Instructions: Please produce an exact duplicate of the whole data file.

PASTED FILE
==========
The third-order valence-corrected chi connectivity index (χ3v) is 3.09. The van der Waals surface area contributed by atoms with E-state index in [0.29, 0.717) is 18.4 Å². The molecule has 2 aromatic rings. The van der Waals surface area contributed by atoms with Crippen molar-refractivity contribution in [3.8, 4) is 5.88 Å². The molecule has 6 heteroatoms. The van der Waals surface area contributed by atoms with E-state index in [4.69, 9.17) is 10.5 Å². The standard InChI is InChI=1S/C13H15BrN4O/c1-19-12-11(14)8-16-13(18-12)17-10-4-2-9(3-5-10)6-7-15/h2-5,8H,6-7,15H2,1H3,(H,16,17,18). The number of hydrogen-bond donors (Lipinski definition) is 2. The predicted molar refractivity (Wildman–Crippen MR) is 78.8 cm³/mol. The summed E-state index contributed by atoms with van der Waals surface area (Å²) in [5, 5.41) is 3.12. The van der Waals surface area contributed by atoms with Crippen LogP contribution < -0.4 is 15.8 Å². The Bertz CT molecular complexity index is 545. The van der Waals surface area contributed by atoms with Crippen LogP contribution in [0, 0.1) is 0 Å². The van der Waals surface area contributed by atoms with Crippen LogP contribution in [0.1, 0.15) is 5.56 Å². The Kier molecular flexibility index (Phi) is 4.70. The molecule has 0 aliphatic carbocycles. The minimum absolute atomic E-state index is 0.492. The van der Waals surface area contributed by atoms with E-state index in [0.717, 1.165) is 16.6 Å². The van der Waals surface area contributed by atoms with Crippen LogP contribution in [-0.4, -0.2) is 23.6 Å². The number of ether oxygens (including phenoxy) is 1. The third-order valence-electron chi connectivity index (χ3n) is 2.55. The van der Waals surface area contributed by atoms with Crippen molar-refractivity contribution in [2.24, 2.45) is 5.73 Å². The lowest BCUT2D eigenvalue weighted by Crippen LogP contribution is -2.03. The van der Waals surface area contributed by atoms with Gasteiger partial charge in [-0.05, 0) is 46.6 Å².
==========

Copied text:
The third-order valence-corrected chi connectivity index (χ3v) is 3.09. The van der Waals surface area contributed by atoms with E-state index in [0.29, 0.717) is 18.4 Å². The molecule has 2 aromatic rings. The van der Waals surface area contributed by atoms with Crippen molar-refractivity contribution in [3.8, 4) is 5.88 Å². The molecule has 6 heteroatoms. The van der Waals surface area contributed by atoms with E-state index in [4.69, 9.17) is 10.5 Å². The standard InChI is InChI=1S/C13H15BrN4O/c1-19-12-11(14)8-16-13(18-12)17-10-4-2-9(3-5-10)6-7-15/h2-5,8H,6-7,15H2,1H3,(H,16,17,18). The number of hydrogen-bond donors (Lipinski definition) is 2. The predicted molar refractivity (Wildman–Crippen MR) is 78.8 cm³/mol. The summed E-state index contributed by atoms with van der Waals surface area (Å²) in [5, 5.41) is 3.12. The van der Waals surface area contributed by atoms with Crippen LogP contribution < -0.4 is 15.8 Å². The Bertz CT molecular complexity index is 545. The van der Waals surface area contributed by atoms with Crippen LogP contribution in [0, 0.1) is 0 Å². The van der Waals surface area contributed by atoms with Crippen LogP contribution in [0.1, 0.15) is 5.56 Å². The Kier molecular flexibility index (Phi) is 4.70. The molecule has 0 aliphatic carbocycles. The minimum absolute atomic E-state index is 0.492. The van der Waals surface area contributed by atoms with E-state index in [0.717, 1.165) is 16.6 Å². The van der Waals surface area contributed by atoms with Crippen LogP contribution in [-0.4, -0.2) is 23.6 Å². The number of ether oxygens (including phenoxy) is 1. The third-order valence-electron chi connectivity index (χ3n) is 2.55. The van der Waals surface area contributed by atoms with Crippen molar-refractivity contribution in [2.24, 2.45) is 5.73 Å². The lowest BCUT2D eigenvalue weighted by Crippen LogP contribution is -2.03. The van der Waals surface area contributed by atoms with Gasteiger partial charge in [-0.05, 0) is 46.6 Å².